Editor's Note: As the Industry Turns

People watching is a favorite hobby of mine. Guilty pleasure or not, you have to admit that reality—and what people do in public—is pretty amusing most of the time. It's also interesting to see how people act, how they dress, and even what they consider the "in style" of the moment to be. Some shirt or pair of pants you would never even contemplate wearing—or coming within one hundred feet of—some people proudly display without a moment's thought.

In a way, I get to "people watch" (and "company watch") as the editor of Wide-Format Imaging. It's always interesting for me to sit back and see what goes on in the industry as a whole. In some cases, it's amusing to see how incestuous the printing industry is and how, once you get sucked in, many times it's very hard to leave. You watch as people move from one company to another in the industry, jockeying for position as they move up the career ladder.

Coupled with my work on our sister pubs—Quick Printing and Printing News—it gives me an interesting perspective on the larger graphic communications industry—and a bigger canvas to watch. One of those larger trends I've been eyeing is the convergence and consolidation of the print industry as a whole. We've seen it on the vendor and the PSP side—some of which has been "forced" by the economic crisis.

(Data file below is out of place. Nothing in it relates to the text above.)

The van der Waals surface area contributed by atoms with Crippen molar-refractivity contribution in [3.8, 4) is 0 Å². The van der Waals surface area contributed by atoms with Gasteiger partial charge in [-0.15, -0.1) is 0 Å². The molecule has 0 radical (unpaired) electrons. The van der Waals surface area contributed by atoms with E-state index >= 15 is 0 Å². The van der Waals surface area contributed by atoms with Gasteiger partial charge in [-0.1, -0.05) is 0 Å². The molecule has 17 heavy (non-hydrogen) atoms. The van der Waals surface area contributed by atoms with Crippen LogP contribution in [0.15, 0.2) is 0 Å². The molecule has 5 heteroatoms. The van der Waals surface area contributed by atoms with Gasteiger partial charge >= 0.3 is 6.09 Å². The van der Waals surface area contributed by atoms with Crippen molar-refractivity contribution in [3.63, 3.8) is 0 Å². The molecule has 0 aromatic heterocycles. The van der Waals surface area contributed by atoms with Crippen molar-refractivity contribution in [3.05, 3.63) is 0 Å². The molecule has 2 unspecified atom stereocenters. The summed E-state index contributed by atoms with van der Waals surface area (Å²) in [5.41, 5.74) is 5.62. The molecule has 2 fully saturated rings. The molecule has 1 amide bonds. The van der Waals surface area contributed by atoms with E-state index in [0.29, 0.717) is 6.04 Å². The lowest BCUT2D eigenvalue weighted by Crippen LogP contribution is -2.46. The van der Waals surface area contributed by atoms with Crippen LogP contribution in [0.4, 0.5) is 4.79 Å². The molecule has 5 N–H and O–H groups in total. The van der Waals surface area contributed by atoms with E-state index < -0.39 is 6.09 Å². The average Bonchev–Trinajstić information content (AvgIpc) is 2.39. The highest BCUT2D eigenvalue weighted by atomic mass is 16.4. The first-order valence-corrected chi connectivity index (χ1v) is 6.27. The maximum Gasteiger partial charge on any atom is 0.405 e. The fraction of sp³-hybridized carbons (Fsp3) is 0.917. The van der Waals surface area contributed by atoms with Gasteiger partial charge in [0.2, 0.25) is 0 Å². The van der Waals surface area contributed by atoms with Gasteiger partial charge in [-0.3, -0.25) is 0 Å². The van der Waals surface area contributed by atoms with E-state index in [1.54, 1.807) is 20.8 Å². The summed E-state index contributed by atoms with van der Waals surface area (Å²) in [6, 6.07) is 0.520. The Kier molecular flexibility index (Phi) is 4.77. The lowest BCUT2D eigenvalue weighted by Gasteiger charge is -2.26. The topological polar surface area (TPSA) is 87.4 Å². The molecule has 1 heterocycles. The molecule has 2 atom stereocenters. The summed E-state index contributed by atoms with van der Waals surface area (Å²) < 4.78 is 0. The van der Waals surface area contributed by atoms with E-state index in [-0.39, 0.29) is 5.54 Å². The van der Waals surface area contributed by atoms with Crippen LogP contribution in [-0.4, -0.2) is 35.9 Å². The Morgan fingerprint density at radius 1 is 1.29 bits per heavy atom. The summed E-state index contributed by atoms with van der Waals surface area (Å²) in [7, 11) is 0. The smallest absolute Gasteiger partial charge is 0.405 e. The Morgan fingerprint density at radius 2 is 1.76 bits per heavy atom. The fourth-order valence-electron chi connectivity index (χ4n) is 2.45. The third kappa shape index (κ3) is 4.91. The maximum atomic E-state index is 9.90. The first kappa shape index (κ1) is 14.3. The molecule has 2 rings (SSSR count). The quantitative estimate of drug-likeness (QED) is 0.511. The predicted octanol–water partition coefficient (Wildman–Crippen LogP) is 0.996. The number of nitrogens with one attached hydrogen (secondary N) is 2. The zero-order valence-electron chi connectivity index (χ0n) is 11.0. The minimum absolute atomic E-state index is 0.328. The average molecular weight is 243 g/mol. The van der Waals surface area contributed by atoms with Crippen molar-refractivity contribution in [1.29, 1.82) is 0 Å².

So it was interesting for me to see the joint announcement from EFI and Heidelberg USA—just as we were going to press. What does this partnership mean for the industry? I think it's another "symptom" in the larger convergence trends we've all been seeing. I think it's a way for Heidelberg to give EFI the entrance it needs to the commercial print marketplace. While EFI is offers strong solutions to the commercial print market on the software side with its Fiery, Pace, and DigitalStoreFront products—to name a few—on the output side, however, its products have primarily been aimed at the wide- and grand-format printer provider. HP and Oce North America, on the other hand, have strong product lines in that commercial print space—giving them easier access—in addition to their wide-format products.

For Heidelberg, I believe this will help strengthen them and position them well as the market convergence continues. The integration of the EFI VUTEk printers into Heidelberg's Prinect workflow will also help to ease the mind of commercial printers entering the wide-format market, ensuring that the products they produce will be color consistent across both print platforms—and offer a familiar interface for the operator.

Is it good? Is it bad? I don't know. It will certainly be interesting to see how the additional feet on the street will the impact the sales of the VUTEk GS series of printers in the coming year. I also think it will probably give commercial printers a bigger opportunity to examine wide-format technology and explore how it can complement the current equipment and services they're offering.

In any case, it certainly makes "industry watching" a lot more interesting.